“Those shining stars, he liked to point out, were one of the special treats for people like us who lived out in the wilderness. Rich city folks, he’d say, lived in fancy apartments, but their air was so polluted they couldn’t even see the stars. We’d have to be out of our minds to want to trade places with any of them.” – Jeannette Walls in The Glass Castle
I grew up in a pine forest in rural Ontario, about 15 minutes away from the nearest town of 1,400 people. My backyard consisted of neat rows of towering trees. The ground was thick with many seasons’ fallen pine needles, which seemed to make you feel like there were springs under your feet when you walked on them (especially if you were a tiny person wearing Pocahontas running shoes).
Our house was a bright bungalow nestled into the side of what amounted to a sand dune. We had a fenced-in area where our schnauzer, Duke, liked to rest in his doghouse or dig holes to the outside world. There was a well-loved homemade swing. A playhouse. An open area where my dad taught my sister and I how to golf with our junior-sized clubs. Two toboggan hills – one in front of the house and one behind, each equally thrilling. Horses in the field down the road.
I know I can’t romanticize the woods, though I’d certainly like to. There are a lot of things that aren’t ideal in the country – my 45-minute bus ride to school comes to mind – but looking back I think that time in my life was special.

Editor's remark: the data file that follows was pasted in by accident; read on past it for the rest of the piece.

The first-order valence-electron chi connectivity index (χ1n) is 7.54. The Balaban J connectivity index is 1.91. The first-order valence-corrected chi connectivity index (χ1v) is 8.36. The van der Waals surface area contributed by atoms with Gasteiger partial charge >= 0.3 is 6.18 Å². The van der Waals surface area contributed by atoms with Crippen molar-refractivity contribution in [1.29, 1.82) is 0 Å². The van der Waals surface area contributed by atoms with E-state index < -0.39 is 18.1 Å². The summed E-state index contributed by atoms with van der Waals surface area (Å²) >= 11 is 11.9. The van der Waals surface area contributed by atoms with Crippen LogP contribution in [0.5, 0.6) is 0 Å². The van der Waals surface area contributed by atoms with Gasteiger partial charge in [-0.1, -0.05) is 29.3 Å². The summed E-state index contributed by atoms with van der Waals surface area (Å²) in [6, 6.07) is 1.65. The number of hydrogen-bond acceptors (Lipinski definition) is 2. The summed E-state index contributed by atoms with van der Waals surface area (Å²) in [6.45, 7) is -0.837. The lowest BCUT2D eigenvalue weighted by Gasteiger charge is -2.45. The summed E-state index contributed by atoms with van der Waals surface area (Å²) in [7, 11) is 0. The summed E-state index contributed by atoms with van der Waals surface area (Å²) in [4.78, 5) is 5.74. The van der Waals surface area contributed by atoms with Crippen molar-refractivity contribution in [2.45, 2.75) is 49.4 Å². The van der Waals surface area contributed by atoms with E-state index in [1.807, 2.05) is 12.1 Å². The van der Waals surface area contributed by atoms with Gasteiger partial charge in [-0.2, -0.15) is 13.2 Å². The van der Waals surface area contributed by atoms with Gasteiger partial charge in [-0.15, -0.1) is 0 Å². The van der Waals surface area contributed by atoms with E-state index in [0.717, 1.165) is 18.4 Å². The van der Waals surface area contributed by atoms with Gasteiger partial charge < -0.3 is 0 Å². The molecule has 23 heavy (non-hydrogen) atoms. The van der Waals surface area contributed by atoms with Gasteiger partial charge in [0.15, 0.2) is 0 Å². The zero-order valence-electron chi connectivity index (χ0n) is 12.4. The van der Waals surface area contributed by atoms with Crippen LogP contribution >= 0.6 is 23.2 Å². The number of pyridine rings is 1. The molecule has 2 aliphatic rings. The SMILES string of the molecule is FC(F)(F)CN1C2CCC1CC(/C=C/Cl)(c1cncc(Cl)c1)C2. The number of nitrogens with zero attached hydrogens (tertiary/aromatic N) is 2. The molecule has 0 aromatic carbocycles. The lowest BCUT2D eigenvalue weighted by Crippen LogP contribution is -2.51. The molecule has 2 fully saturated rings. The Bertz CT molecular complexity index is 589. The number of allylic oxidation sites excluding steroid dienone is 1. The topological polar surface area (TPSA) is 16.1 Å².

The best part of the forest was something called the Bright Spot. This was my dad’s name for the part of the woods that was filled with maple trees and open space. It was a break in the pine-tree maze. You’d be walking through the dense, dark forest and all of a sudden come into this almost-clearing. The sky would appear again and there were so many things to look at: fallen trees covered in moss, giant rocks, bugs, and an old hunting perch high up in a tree. To me it was overwhelmingly green – as if even the air was green.
I loved the Bright Spot. It was a safe place that I thought was ours, even though we didn’t own the property. You’d rarely see another person walking through, so it was ideal for all sorts of little-girl adventures.
Living in the country like this – with so much natural beauty for amusement – taught me how to be alone. When there are no streets bustling with neighborhood children (and no ice cream man!) your social calendar is greatly limited. I spent a lot of time with my sister. We were pretty good at watching TV, investigating the kitchen’s snack inventory, and arguing. (In fairness to my sister, it is highly probable that I started all our fights.)
We were united in our pine-forest life, but I would also be perfectly fine taking off alone, announcing: “I’m going to the Bright Spot! See you later!” I’d leave through the basement, avoiding all the resident spiders and making up lengthy songs as soon as I was out of earshot. (About the songs: I was really talented.) My Bright Spot activities usually involved balancing on things, gathering rocks for my collection, and making forts. I had several invisible friends for a long time, but I think after a while I was cool with just hanging out by myself; just me, my jeans and jean jacket combo, and the whistle I could blow if anything went awry.